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Definitions of exhaust

  1. To draw or let out wholly; to drain off completely; as, to exhaust the water of a well; the moisture of the earth is exhausted by evaporation. Webster Dictionary DB
  2. To drain, metaphorically; to use or expend wholly, or till the supply comes to an end; to deprive wholly of strength; to use up; to weary or tire out; to wear out; as, to exhaust one's strength, patience, or resources. Webster Dictionary DB
  3. To bring out or develop completely; to discuss thoroughly; as, to exhaust a subject. Webster Dictionary DB
  4. To subject to the action of various solvents in order to remove all soluble substances or extractives; as, to exhaust a drug successively with water, alcohol, and ether. Webster Dictionary DB
  5. To empty by drawing off the contents; drain; weaken; wear out by exertion; discuss or treat thoroughly. The Winston Simplified Dictionary. By William Dodge Lewis, Edgar Arthur Singer. Published 1919.
  6. To draw out the whole of: to use the whole strength of: to wear or tire out: to treat of or develop completely. The american dictionary of the english language. By Daniel Lyons. Published 1899.
  7. To drain; empty; use up; weaken. The Clarendon dictionary. By William Hand Browne, Samuel Stehman Haldeman. Published 1894.
  8. To reduce; weaken. The Concise Standard Dictionary of the English Language. By James Champlin Fernald. Published 1919.
  9. To examine or discuss to the uttermost. The Concise Standard Dictionary of the English Language. By James Champlin Fernald. Published 1919.
  10. use up, as of resources or materials; "this car consumes a lot of gas"; "We exhausted our savings"; "They run through 20 bottles of wine a week" Scrapingweb Dictionary DB
  11. create a vacuum in (a bulb, flask, reaction vessel, etc.) Scrapingweb Dictionary DB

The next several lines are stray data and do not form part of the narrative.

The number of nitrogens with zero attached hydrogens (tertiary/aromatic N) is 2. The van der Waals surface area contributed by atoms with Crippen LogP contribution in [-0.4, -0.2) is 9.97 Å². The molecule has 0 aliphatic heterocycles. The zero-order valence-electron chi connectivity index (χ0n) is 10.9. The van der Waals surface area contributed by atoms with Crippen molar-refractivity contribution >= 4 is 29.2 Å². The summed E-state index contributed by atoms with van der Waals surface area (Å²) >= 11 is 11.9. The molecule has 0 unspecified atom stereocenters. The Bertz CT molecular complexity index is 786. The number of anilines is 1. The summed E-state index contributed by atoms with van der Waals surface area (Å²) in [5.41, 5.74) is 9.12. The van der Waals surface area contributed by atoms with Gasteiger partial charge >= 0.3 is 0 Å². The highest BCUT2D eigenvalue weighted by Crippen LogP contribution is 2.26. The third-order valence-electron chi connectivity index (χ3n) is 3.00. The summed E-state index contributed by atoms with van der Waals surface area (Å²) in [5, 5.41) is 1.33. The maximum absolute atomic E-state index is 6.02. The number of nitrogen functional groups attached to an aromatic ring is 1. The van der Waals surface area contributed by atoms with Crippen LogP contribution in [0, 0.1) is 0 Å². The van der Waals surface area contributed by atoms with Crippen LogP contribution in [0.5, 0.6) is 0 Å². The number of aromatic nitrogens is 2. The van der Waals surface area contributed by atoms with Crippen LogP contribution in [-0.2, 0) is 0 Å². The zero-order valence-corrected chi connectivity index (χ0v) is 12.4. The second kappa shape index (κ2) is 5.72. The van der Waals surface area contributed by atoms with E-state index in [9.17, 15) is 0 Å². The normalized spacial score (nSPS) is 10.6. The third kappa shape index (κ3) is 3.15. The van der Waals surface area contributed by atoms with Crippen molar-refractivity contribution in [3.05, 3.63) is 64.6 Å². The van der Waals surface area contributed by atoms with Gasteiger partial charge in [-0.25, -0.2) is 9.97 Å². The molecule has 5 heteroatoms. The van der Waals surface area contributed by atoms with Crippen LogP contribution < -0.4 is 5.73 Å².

12. deplete; "exhaust one's savings"; "We quickly played out our strength" Scrapingweb Dictionary DB
  13. wear out completely; "This kind of work exhausts me"; "I'm beat"; "He was all washed up after the exam" Scrapingweb Dictionary DB
  14. use up (resources or materials); "this car consumes a lot of gas"; "We exhausted our savings"; "They run through 20 bottles of wine a week" Wordnet Dictionary DB
  15. To draw out or drain off the wholo of; to empty by drawing out the contents; to use or expend the whole of by exertion, as one's strength; to tire out; to treat of, as a subject, so completely as to leave nothing unsaid. Nuttall's Standard dictionary of the English language. By Nuttall, P.Austin. Published 1914.
  16. To empty by drawing out; to use and expend the whole; to fatigue very much. Etymological and pronouncing dictionary of the English language. By Stormonth, James, Phelp, P. H. Published 1874.
  17. system consisting of the parts of an engine through which burned gases or steam are discharged Scrapingweb Dictionary DB
  18. gases ejected from an engine as waste products Scrapingweb Dictionary DB
  19. The steam let out of a cylinder after it has done its work there. Webster Dictionary DB
  20. The foul air let out of a room through a register or pipe provided for the purpose. Webster Dictionary DB
  21. That which is drawn off, as steam from an engine. The Winston Simplified Dictionary. By William Dodge Lewis, Edgar Arthur Singer. Published 1919.
  22. Drained; exhausted; having expended or lost its energy. Webster Dictionary DB
  23. Pertaining to steam, air, gas, etc., that is released from the cylinder of an engine after having preformed its work. Webster Dictionary DB
  24. Exhaustible. The Concise Standard Dictionary of the English Language. By James Champlin Fernald. Published 1919.
  25. Drained; exhausted. Nuttall's Standard dictionary of the English language. By Nuttall, P.Austin. Published 1914.

What are the misspellings for exhaust?

Usage examples for exhaust

  1. His well- known way was to exhaust those possibilities of effect in which the commonplace is so rich. – Essays by Alice Meynell
  2. After remaining three years at Hercte, he removed to the town of Eryx, intending to tire the Romans out; but like many others who attempt to exhaust the patience of others, he found his own stock rapidly diminishing. – The Comic History of Rome by Gilbert Abbott Becket
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